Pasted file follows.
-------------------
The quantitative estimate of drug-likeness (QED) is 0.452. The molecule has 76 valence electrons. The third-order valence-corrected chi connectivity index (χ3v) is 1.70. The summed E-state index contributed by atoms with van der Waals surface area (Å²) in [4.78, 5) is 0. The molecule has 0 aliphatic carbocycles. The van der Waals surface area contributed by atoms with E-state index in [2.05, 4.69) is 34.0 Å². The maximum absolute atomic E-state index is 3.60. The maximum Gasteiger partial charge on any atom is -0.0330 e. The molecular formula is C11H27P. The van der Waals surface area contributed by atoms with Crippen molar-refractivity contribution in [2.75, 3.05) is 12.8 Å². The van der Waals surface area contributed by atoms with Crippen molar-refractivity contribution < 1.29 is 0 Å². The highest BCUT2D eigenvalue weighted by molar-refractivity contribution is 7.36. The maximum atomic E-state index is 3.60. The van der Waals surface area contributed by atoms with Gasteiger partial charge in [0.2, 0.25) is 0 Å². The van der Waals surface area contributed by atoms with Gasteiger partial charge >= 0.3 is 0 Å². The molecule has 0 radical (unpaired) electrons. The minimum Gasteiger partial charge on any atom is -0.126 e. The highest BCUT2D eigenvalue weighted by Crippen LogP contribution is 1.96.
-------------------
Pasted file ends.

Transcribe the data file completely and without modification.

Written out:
The quantitative estimate of drug-likeness (QED) is 0.452. The molecule has 76 valence electrons. The third-order valence-corrected chi connectivity index (χ3v) is 1.70. The summed E-state index contributed by atoms with van der Waals surface area (Å²) in [4.78, 5) is 0. The molecule has 0 aliphatic carbocycles. The van der Waals surface area contributed by atoms with E-state index in [2.05, 4.69) is 34.0 Å². The maximum absolute atomic E-state index is 3.60. The maximum Gasteiger partial charge on any atom is -0.0330 e. The molecular formula is C11H27P. The van der Waals surface area contributed by atoms with Crippen molar-refractivity contribution in [2.75, 3.05) is 12.8 Å². The van der Waals surface area contributed by atoms with Crippen molar-refractivity contribution < 1.29 is 0 Å². The highest BCUT2D eigenvalue weighted by molar-refractivity contribution is 7.36. The maximum atomic E-state index is 3.60. The van der Waals surface area contributed by atoms with Gasteiger partial charge in [0.2, 0.25) is 0 Å². The van der Waals surface area contributed by atoms with Gasteiger partial charge >= 0.3 is 0 Å². The molecule has 0 radical (unpaired) electrons. The minimum Gasteiger partial charge on any atom is -0.126 e. The highest BCUT2D eigenvalue weighted by Crippen LogP contribution is 1.96.